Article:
I get the Academy of American Poets poem-of-the-day emails during Poetry Month, and I particularly like this one.
How to Read a Poem: Beginner’s Manual
by Pamela Spiro Wagner
First, forget everything you have learned,
that poetry is difficult,
that it cannot be appreciated by the likes of you,
with your high school equivalency diploma,
your steel-tipped boots,
or your white-collar misunderstandings.
Do not assume meanings hidden from you:
the best poems mean what they say and say it.
To read poetry requires only courage
enough to leap from the edge
Treat a poem like dirt,
humus rich and heavy from the garden.
Later it will become the fat tomatoes
and golden squash piled high upon your kitchen table.
Poetry demands surrender,
language saying what is true,
doing holy things to the ordinary.
Read just one poem a day.
Someday a book of poems may open in your hands
like a daffodil offering its cup
to the sun.
When you can name five poets
without including Bob Dylan,
when you exceed your quota
and don’t even notice,
close this manual.
I am sneaking in under the wire of Poetry Friday to post a poem that I was reminded how much I like at Kindling Words yesterday.
The More Loving One by W. H. Auden
Looking up at the stars, I know quite well
That, for all they care, I can go to hell,
But on earth indifference is the least
We have to dread from man or beast.
How should we like it were stars to burn
With a passion for us we could not return?
If equal affection cannot be,
Let the more loving one be me.
Admirer as I think I am
Of stars that do not give a damn,
I cannot, now I see them, say
I missed one terribly all day.
Were all stars to disappear or die,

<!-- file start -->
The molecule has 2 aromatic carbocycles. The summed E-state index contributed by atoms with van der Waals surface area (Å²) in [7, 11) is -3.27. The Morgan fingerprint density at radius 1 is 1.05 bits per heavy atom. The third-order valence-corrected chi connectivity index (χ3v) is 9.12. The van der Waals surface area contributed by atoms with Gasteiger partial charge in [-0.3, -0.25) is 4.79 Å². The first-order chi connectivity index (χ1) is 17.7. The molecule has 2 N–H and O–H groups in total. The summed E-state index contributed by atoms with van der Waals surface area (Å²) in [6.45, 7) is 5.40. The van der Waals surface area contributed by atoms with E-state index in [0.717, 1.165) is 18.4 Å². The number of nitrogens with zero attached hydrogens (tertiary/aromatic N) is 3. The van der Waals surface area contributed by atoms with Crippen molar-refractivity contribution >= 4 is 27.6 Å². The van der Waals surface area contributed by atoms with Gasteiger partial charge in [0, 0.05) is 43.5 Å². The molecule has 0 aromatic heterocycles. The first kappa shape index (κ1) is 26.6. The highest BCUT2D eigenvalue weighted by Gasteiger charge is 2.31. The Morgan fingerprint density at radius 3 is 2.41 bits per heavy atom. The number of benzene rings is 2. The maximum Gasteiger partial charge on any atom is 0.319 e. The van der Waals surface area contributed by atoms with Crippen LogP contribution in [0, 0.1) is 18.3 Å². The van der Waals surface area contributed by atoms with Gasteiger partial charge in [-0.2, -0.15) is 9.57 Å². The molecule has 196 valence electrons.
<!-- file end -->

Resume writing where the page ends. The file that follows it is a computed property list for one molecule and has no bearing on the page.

I should learn to look at an empty sky
And feel its total dark sublime,
Though this might take me a little time.
The Reader by Richard Wilbur
She is going back, these days, to the great stories
That charmed her younger mind. A shaded light
Shines on the nape half-shadowed by her curls,
And a page turns now with a scuffing sound.
Onward they came again, the orphans reaching
For a first handhold in a stony world,
The young provincials who at last look down
On the city’s maze, and will descend into it,
The serious girls, once more, who would live nobly,
The sly one who aspires to marry so,
The young man bent on glory, and that other
Who seeks a burden. Knowing as she does
What will become of them in a bloddy field
Or Tuscan garden, it may be that at times
She sees their first and final selves at once,
As a god might to whom all time is now.
OR, having lived so much herself, perhaps
She meets them this time with a wiser eye,
Noting that Julien’s calculating head
Is from the first severed from his heart.
But the true wonder of it is that she,
For all that she may know of consequences,
Still turns enchanted to the next bright page
Like some Natasha in the ballroom door–
Caught in the flow of things wherever bound,
The blind delight of being, ready still
To enter life on life and see them through.